The explosion of non-Flash devices is driving HTML 5 growth, Brightcove says

Video sharing site Brightcove is using the impending launch of the Apple iPad as a platform to talk up its support for HTML 5, the updated spec for the Web's core markup language which brings rich functionality to sites (such as video) without the need for third-party plug-ins like Adobe's Flash or Microsoft's Silverlight.

Earlier this year, Brightcove's bigger competitors YouTube and Vimeo announced they were experimenting with HTML 5, but both warned that not everyone would be able to see videos unless they had a compatible browser. Vimeo, for example, said 90% of its videos would work in HTML 5-compatible browsers, but only 20% of viewers would be using one.

Flash remains the most ubiquitous vehicle for video delivery today, and is likely to remain deeply entrenched as a necessary plug-in for PC Web browsers.

Brightcove's founder and CEO, Jeremy Allaire referred to this as "runtime hegemony," and sees the mobile world as an opportunity to break out of it.

So the video site has launched "The Brightcove Experience for HTML5," a framework for publishing HTML 5 videos and advertisements aimed at companies and marketers looking to make an iPad-ready site.

"Our customers want to be able to deliver their video content to every screen without sacrificing the quality, interactivity and monetization capabilities they have come to expect from the Brightcove platform," Allaire said in a statement. "The Brightcove Experience for HTML 5 fills the gap between the current playback capabilities of the emerging standard and what our customers need to operate successful online video businesses."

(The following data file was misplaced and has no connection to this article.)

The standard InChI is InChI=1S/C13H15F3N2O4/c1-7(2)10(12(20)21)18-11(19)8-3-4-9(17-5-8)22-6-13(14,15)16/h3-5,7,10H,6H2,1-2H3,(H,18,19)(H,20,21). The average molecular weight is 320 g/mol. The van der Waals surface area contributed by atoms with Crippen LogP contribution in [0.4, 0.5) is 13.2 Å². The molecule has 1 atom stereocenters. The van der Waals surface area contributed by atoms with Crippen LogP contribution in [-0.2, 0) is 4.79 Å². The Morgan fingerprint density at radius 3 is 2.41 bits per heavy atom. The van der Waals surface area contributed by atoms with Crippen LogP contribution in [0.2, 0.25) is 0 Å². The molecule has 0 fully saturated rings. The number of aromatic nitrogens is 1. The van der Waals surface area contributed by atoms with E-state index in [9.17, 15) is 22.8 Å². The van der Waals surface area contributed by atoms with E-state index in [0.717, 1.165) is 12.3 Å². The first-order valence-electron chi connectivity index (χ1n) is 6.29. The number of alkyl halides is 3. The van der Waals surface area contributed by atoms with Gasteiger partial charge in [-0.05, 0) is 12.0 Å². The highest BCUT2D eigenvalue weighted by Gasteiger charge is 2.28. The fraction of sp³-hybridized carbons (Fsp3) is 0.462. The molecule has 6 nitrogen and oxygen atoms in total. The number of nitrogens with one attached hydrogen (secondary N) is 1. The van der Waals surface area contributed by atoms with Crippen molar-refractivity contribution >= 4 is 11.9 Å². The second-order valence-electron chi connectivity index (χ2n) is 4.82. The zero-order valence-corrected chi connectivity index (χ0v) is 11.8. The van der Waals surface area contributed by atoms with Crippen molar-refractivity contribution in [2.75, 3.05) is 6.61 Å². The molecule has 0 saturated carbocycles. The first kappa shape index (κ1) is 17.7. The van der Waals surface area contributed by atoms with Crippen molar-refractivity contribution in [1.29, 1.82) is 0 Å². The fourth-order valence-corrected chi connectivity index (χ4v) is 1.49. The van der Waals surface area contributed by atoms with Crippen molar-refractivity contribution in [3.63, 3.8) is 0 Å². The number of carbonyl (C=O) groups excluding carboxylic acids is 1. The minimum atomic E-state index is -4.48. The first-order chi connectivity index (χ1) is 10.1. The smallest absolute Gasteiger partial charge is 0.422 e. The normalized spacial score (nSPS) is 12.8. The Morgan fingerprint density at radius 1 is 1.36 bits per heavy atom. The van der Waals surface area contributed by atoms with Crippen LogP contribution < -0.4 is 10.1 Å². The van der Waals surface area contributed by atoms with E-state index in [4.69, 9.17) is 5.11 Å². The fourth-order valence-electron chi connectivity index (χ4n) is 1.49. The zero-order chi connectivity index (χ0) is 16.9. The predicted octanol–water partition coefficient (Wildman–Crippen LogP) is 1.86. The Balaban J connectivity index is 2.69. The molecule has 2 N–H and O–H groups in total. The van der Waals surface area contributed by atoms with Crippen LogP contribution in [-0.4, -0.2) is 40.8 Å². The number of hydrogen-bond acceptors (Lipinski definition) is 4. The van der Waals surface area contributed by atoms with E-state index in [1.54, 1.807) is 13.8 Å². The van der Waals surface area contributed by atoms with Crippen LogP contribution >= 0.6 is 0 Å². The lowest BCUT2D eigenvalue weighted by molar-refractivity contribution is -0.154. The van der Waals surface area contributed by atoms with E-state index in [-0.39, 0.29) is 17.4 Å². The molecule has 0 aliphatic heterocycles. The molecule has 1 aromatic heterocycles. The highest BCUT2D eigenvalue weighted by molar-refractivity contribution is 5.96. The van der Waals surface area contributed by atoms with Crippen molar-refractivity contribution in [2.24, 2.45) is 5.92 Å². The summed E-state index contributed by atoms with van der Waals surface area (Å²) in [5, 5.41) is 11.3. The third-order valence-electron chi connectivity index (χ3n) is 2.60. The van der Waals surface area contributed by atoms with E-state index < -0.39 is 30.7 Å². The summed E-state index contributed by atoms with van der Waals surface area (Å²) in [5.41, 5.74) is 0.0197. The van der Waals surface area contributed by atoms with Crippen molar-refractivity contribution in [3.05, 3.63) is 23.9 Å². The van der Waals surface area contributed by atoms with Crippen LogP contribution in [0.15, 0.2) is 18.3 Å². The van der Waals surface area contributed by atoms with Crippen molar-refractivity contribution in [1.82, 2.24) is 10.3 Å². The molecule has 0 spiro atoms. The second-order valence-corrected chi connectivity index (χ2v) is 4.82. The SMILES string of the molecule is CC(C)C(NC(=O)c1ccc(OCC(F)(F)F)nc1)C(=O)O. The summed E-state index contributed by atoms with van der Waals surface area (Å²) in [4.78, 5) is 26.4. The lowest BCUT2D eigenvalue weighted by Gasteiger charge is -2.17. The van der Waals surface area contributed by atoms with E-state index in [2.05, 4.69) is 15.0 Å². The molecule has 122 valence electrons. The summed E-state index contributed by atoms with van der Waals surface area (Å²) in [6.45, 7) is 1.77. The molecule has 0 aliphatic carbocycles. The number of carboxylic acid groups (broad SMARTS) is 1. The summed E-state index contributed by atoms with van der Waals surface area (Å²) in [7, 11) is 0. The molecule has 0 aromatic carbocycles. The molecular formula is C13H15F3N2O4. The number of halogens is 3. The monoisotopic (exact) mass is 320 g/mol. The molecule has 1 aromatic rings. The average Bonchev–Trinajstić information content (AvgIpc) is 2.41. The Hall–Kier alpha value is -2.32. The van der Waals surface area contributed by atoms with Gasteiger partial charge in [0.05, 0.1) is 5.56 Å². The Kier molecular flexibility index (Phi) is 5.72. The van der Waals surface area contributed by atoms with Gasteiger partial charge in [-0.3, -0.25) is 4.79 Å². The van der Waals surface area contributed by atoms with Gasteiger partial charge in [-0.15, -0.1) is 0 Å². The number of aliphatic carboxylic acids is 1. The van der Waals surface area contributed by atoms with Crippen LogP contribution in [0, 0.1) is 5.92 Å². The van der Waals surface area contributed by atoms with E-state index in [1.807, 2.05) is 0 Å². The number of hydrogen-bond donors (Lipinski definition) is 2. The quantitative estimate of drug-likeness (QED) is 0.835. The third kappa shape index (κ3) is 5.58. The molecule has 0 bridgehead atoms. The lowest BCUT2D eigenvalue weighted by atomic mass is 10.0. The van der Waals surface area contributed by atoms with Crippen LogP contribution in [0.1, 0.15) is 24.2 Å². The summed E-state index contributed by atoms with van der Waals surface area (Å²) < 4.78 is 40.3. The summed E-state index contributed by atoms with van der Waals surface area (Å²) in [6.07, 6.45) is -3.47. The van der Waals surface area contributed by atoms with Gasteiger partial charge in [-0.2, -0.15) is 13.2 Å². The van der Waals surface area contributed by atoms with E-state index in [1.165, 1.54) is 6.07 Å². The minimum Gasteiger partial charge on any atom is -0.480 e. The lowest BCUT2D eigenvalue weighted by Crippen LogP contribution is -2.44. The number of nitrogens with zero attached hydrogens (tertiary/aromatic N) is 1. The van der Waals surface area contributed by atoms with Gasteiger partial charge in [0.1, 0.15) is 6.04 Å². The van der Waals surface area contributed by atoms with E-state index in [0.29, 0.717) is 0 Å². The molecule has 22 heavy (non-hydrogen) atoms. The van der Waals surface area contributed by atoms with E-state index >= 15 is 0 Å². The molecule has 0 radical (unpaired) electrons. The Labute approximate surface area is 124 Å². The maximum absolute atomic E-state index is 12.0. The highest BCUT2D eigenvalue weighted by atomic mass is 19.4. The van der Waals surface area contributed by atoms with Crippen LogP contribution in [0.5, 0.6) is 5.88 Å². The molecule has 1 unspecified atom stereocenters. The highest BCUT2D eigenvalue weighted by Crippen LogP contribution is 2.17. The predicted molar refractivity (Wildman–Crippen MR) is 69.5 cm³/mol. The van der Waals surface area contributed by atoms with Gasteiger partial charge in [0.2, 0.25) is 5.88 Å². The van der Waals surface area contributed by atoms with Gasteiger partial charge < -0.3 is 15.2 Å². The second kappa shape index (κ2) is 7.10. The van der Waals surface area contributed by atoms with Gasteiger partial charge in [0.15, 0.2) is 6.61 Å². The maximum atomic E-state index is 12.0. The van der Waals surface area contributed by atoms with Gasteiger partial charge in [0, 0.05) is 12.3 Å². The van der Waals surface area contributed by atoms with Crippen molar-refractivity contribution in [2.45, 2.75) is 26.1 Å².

This solution has already been used to produce the iPad-formatted New York Times Web site.

"The ubiquitous Flash Platform technology stack...has allowed us to reach 99% of the world's Internet connected computers with a consistent video experience that just works," Allaire wrote in the Brightcove blog yesterday. "Now we have seen the incredibly broad adoption of devices such as the iPhone (and soon the iPad) that do not support Flash, but do support the HTML 5 standard. Many device platforms have pledged to support Flash video, but the adoption of non-Flash devices is expected to be broad enough that many publishers are worried that they will be missing a substantial audience if they rely exclusively on a Flash-only strategy. That is driving publishers to look for ways to deliver an equivalent video experience to what they can offer with Flash, but implemented using the HTML 5 standard."

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